Consumer services are the intangible in nature: they cannot be seen, felt or tasted by the consumer but still they give satisfaction to the consumer. They are also inseparable and variable in nature which means they are produced and consumed simultaneously. Examples of consumer services include haircuts, auto repairs, landscaping, etc.

Buying habits

Final goods can be classified into the following categories, which are determined by the consumer's buying habits:

  1. Convenience goods
  2. Shopping goods
  3. Specialty goods
  4. Unsought goods

Convenience goods

Convenience goods are goods which are regularly consumed and easily available. Generally convenience goods come in the category of nondurable goods such as fast foods, cigarettes and tobacco with low value. Convenience goods are mostly sold by wholesalers or retailers, so as to make them available to the consumers in good or large volume. Convenience goods can further be categorized into:

Staple convenience consumer goods are those kinds of goods which come under the basic necessities of the consumer. These goods are easily available and in large quantity. Examples include milk, bread, sugar, etc.

Impulse convenience consumer goods are the goods which do not belong to the priority list of the consumer. These goods are purchased without any prior planning, just on the basis of the impulse. Examples include potato wafers, candies, ice creams, cold drinks, etc.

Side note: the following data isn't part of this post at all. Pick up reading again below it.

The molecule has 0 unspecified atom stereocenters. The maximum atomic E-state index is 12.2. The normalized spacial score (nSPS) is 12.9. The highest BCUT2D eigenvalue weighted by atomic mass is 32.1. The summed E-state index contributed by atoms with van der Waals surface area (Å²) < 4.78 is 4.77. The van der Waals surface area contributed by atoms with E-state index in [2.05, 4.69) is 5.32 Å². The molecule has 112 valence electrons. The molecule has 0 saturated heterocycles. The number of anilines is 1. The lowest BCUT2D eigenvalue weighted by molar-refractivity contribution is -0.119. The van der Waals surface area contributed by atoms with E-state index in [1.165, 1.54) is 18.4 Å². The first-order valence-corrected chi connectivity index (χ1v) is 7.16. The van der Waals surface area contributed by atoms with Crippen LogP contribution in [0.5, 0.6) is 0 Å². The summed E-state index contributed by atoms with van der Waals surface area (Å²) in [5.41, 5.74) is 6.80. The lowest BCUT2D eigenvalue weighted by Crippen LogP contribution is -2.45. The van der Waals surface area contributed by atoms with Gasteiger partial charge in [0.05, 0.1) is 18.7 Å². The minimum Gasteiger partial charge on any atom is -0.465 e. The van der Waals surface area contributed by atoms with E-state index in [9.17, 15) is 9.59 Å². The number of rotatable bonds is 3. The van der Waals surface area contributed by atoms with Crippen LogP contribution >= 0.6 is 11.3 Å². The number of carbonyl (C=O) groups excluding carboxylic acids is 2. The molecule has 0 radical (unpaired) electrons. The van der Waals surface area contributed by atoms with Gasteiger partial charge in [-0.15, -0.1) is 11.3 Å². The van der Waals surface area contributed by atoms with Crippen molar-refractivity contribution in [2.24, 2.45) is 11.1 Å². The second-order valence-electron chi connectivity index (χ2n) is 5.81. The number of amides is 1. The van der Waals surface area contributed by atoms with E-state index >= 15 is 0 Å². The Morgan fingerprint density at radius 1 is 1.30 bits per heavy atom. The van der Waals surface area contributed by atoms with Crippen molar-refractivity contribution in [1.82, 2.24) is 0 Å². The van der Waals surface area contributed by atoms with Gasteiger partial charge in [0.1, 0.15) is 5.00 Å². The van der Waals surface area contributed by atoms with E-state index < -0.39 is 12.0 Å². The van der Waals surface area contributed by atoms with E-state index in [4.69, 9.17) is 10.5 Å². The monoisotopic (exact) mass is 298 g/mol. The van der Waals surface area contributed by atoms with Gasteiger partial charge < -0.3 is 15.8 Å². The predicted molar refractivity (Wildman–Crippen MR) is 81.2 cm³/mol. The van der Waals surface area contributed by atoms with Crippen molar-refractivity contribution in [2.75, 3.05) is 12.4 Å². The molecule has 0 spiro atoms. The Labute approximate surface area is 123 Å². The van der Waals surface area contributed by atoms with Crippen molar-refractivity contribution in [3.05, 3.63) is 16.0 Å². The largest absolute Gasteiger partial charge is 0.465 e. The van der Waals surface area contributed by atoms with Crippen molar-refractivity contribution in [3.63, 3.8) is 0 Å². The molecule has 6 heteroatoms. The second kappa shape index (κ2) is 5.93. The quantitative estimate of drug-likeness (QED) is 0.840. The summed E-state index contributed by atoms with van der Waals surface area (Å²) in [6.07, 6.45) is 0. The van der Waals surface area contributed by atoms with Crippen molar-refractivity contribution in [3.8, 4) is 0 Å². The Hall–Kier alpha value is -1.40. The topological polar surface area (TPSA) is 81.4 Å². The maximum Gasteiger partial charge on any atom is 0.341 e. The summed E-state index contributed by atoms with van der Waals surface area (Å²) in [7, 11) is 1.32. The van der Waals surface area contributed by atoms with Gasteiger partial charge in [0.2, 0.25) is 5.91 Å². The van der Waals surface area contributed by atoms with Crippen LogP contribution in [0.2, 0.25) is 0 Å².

Shopping consumer goods

Shopping consumer goods are the goods which take lot of time and proper planning before making purchase decision; in this case consumer does a lot of selection and comparison based on various parameters such as cost, brand, style, comfort etc., before buying an item. Shopping goods are costlier than convenience goods and are durable in nature. Consumer goods companies usually try to set up their shops and show rooms in active shopping area to attract customer attention and their main focus is to do lots of advertising and promotion so that to attract more customer.

Example include clothing items, televisions, radio, footwear, home furnishing, etc.

Specialty consumer goods

Specialty goods are unique in nature; these are unusual and luxurious items available in the market. Specialty goods are mostly purchased by the upper class of the society as they are expensive in nature and difficult to be afforded by middle or lower-class people. Companies advertise their goods targeting the upper class. These goods do not fall under the category of necessity; rather they are purchased on the basis personal preference or desire. Brand name, uniqueness, and special features of an item are major attributes which attract customers and make them buy such products.

Examples include antiques, jewelry, wedding dresses, cars, etc.

Unsought consumer goods

Unsought goods neither belong to the necessity group of consumer goods list nor to specialty goods. They are always available in the market but are purchased by very few consumers, either based on their interest or their need for some specific reasons. The general public does not purchase such goods often.

Examples include snowshoes, fire extinguishers, flood insurance, etc.

See also